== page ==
She was ready when they came, the three men. They smelt of damp wool and resisted staring but stole furtive glances instead. She walked to the door. Her sister sobbed, folding her into a wet embrace, while the nurse, bawling child in her arms, watched with a blunt glare.
Outside, the wind slapped hard in bitter gusts of mizzle. She felt eyes at the windows on her but refused to adopt a posture of shame. Shame is ravenous. If it is allowed in, it will eat away at you, to the bone. They followed the route towards the river, over slick cobbles.
‘Must we go by water?’ she asked. But they had orders to obey.
She became aware of a clamour, a frenzy of chanting and bellowing, and once through the gates she saw the crowd: red faces, bared teeth. Were it not for her armed escort she might have been torn limb from limb. The thought tightened her gut like a drawstring and she forced her mind off it for fear of losing her composure. But neither could she think of the river’s beckoning fingers and wondered which was worse: the crowd, a quick, savage battering, or those icy fingers about her throat?
Her husband was there, somewhere behind those sheer walls. She wondered if he watched her approach and could picture him, like a carved angel, gilded by the low winter sun.
A shadow broke from the throng, snarling. It spat. She lost her footing, skidded down the river steps, but was caught by one of the men and as good as carried the rest of the way down, into the waiting boat.
‘Hope you fall in and drown, bitch,’ someone shouted.
She took her handkerchief from her cuff to wipe away the trail of mucus, discarding it over the side. It floated away, bobbing, like a small white bird. The vessel jolted and her head cracked hard against a wooden strut. The pain was sharp, but she maintained her poise. She would not give her escort the satisfaction of seeing her suffer.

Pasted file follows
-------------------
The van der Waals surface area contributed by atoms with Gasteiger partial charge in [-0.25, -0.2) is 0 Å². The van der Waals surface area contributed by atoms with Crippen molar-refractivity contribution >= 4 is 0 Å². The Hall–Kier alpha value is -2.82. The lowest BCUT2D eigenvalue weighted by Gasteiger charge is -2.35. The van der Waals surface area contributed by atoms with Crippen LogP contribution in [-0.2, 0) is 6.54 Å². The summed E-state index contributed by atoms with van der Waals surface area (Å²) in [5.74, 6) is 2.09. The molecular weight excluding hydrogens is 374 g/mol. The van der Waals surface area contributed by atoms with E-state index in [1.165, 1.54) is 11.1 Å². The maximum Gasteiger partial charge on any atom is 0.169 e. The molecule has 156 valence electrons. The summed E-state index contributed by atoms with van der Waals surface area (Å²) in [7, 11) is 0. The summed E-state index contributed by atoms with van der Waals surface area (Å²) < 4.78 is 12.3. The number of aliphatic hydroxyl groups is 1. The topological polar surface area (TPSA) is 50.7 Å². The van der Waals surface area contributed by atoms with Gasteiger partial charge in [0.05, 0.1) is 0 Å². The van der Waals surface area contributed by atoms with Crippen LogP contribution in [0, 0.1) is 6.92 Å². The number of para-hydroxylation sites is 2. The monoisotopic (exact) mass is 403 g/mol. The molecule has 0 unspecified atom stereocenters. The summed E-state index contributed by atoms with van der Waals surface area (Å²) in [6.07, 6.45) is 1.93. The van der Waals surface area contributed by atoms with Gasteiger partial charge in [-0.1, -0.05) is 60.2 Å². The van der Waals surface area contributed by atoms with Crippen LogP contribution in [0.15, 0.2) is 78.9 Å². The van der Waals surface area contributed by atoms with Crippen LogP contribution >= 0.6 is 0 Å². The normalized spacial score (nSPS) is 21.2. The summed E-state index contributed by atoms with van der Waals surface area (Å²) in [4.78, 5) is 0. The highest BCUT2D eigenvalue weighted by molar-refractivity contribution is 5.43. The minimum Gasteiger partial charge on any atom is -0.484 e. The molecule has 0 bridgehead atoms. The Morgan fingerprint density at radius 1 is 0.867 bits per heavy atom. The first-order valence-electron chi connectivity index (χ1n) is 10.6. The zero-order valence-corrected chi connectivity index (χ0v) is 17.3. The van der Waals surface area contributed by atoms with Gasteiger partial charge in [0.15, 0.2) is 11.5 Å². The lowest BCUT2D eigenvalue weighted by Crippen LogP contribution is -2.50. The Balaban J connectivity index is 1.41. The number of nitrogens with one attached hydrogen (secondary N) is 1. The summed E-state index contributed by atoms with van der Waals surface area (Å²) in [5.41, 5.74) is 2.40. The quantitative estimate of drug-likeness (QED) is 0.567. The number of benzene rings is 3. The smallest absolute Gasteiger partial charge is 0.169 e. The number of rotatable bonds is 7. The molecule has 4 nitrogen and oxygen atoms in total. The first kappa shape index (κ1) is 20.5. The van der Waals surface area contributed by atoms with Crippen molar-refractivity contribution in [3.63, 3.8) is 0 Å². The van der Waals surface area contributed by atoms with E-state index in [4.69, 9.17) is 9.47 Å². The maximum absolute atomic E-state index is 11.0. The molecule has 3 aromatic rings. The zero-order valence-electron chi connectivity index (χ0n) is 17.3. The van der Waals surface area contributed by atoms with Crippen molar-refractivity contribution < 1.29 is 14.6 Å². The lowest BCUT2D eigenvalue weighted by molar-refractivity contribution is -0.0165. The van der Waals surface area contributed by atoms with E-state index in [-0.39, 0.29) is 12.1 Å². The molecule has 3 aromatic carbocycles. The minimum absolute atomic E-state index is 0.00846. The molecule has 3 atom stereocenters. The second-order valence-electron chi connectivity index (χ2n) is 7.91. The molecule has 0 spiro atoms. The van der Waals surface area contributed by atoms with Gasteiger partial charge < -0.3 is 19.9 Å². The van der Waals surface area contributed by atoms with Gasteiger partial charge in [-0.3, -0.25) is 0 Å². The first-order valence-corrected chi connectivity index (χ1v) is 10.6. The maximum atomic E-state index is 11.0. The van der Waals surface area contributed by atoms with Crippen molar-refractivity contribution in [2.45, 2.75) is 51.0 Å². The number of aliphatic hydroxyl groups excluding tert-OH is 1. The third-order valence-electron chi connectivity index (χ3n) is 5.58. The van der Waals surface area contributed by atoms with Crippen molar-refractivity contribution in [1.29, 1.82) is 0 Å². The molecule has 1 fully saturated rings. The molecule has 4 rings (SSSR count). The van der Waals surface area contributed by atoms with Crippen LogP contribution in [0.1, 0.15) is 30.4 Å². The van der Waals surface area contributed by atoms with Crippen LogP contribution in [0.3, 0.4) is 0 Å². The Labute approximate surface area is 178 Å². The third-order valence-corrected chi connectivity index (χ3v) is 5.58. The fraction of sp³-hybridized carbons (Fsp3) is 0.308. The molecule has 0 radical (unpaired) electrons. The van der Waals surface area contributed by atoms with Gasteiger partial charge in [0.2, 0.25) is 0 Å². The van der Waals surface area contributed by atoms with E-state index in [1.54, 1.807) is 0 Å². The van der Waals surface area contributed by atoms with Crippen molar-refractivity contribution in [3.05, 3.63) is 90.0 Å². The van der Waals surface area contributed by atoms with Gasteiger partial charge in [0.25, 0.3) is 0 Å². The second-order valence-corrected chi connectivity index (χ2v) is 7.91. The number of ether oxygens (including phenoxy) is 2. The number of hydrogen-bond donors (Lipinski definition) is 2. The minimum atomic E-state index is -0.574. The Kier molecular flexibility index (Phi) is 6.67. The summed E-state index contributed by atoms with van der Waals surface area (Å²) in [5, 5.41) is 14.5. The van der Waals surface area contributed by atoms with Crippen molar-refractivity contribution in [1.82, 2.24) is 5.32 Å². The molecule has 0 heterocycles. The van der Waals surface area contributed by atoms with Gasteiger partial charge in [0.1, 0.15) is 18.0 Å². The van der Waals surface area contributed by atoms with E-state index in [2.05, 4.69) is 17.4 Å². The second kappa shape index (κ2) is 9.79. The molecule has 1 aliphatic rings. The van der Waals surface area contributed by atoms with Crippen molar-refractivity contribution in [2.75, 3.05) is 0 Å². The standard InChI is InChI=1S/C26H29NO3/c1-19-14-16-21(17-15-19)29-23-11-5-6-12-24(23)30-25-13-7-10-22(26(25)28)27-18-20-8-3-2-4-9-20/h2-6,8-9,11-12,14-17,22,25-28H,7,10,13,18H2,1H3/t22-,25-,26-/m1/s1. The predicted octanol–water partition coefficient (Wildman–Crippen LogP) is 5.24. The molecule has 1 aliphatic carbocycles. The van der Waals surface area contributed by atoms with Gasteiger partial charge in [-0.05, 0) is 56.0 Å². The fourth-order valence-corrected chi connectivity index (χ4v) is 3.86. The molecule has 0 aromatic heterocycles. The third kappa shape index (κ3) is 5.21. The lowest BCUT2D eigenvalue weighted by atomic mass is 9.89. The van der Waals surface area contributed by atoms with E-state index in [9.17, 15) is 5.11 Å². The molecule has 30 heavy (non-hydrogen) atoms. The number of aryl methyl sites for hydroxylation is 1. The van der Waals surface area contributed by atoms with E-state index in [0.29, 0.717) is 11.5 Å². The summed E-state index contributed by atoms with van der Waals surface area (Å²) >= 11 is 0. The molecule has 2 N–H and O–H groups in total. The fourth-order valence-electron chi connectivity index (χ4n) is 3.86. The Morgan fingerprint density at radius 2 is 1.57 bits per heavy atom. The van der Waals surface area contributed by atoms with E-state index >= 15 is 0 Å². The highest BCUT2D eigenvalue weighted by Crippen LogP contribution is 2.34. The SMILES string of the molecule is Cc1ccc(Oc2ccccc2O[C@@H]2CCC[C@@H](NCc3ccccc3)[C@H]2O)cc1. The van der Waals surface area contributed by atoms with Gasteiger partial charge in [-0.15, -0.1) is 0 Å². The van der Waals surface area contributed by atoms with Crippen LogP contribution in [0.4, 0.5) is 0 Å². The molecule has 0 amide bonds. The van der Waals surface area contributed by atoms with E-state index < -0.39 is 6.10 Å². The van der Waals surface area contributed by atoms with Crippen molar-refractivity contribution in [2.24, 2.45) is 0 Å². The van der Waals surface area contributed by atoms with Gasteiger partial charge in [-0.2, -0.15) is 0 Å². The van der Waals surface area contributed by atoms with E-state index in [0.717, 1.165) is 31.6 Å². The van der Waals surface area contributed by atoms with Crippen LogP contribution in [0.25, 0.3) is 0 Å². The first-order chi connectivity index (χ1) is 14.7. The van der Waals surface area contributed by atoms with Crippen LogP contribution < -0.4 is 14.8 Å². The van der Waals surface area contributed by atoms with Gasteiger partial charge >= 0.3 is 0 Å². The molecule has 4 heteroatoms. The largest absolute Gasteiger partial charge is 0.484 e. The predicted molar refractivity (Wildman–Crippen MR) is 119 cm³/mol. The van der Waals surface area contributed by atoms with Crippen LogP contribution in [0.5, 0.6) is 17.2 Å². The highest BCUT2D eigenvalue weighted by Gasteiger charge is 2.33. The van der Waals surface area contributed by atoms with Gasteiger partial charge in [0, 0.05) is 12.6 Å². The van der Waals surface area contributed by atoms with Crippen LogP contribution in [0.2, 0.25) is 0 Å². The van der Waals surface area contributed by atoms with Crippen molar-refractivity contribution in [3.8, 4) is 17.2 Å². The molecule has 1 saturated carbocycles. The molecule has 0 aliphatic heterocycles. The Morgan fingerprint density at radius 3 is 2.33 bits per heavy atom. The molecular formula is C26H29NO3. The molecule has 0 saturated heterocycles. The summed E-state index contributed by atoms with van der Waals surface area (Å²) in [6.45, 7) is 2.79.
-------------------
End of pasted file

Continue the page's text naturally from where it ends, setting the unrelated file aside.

One of them seemed familiar. She racked her brain for his name, thinking it might give her some small advantage if she could use it. Again, the boat rocked, oars slapping, and she was thrown back in time: a vast hand pressing down on her head, the wet shock, the tide of panic and the quiet menace of his voice, You must learn to trust me – to resist weakness. Her breath stuttered, the guard looked over and she coughed, pretending irritation in her throat.
Approaching the bridge, she could feel the force of the rapids sucking them into the shadows. She shut her eyes, holding her breath, until they emerged on the other side where the tower loomed. Her husband was there, somewhere behind those sheer walls. She wondered if he watched her approach and could picture him, like a carved angel, gilded by the low winter sun. But she mustn’t think of him, mustn’t be distracted from what she was about to face.
The boat slid into the tunnel that ran beneath the outer ramparts, where torches reflecting on to the rippled surface made it seem in flames. She half expected to encounter Cerberus when they reached the other side. But they found instead a small man, starched with deference, who took her hand to help her from the barge. She imagined his, beneath its glove, as a pink paw with sharp claws to go with his rodent’s face.
He led the way up a flight of steps. Wind whipped around the walls, tugging at her clothing as she waited for him to unlock a heavy door, which fell open with a shriek. Within, the chamber had small windows on both sides and an unlit hearth from which a foul stench emanated, as if a pigeon had died in the flue. One wall glistened with damp and the chill made her shiver despite her thick cloak.
In Bacon she couldn’t discern even so much as a dilated pupil, and that disarmed her. Perhaps she was not quite as immune to fear as she liked to believe.
‘The attorney general will be here shortly,’ he said, without looking at her, and Bacon arrived as if on cue, blowing in through the door, like a demon, on a blast of wind.